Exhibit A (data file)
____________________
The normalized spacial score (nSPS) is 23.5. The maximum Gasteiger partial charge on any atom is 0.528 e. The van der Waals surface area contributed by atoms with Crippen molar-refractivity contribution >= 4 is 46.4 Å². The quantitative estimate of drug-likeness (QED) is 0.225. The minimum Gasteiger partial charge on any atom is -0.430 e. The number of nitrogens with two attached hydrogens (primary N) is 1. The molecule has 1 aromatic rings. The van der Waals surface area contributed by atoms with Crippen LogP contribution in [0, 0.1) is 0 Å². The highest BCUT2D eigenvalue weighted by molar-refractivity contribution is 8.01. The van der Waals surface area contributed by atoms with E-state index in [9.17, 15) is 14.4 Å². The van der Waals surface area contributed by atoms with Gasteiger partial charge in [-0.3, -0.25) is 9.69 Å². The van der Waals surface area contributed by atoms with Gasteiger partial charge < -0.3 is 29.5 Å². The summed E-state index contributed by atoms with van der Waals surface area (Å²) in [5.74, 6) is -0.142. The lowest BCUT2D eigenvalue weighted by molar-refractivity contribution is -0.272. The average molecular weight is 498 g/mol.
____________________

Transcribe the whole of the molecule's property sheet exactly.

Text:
The normalized spacial score (nSPS) is 23.5. The maximum Gasteiger partial charge on any atom is 0.528 e. The van der Waals surface area contributed by atoms with Crippen molar-refractivity contribution >= 4 is 46.4 Å². The quantitative estimate of drug-likeness (QED) is 0.225. The minimum Gasteiger partial charge on any atom is -0.430 e. The number of nitrogens with two attached hydrogens (primary N) is 1. The molecule has 1 aromatic rings. The van der Waals surface area contributed by atoms with Crippen LogP contribution in [0, 0.1) is 0 Å². The highest BCUT2D eigenvalue weighted by molar-refractivity contribution is 8.01. The van der Waals surface area contributed by atoms with E-state index in [9.17, 15) is 14.4 Å². The van der Waals surface area contributed by atoms with Gasteiger partial charge in [-0.3, -0.25) is 9.69 Å². The van der Waals surface area contributed by atoms with Gasteiger partial charge < -0.3 is 29.5 Å². The summed E-state index contributed by atoms with van der Waals surface area (Å²) in [5.74, 6) is -0.142. The lowest BCUT2D eigenvalue weighted by molar-refractivity contribution is -0.272. The average molecular weight is 498 g/mol.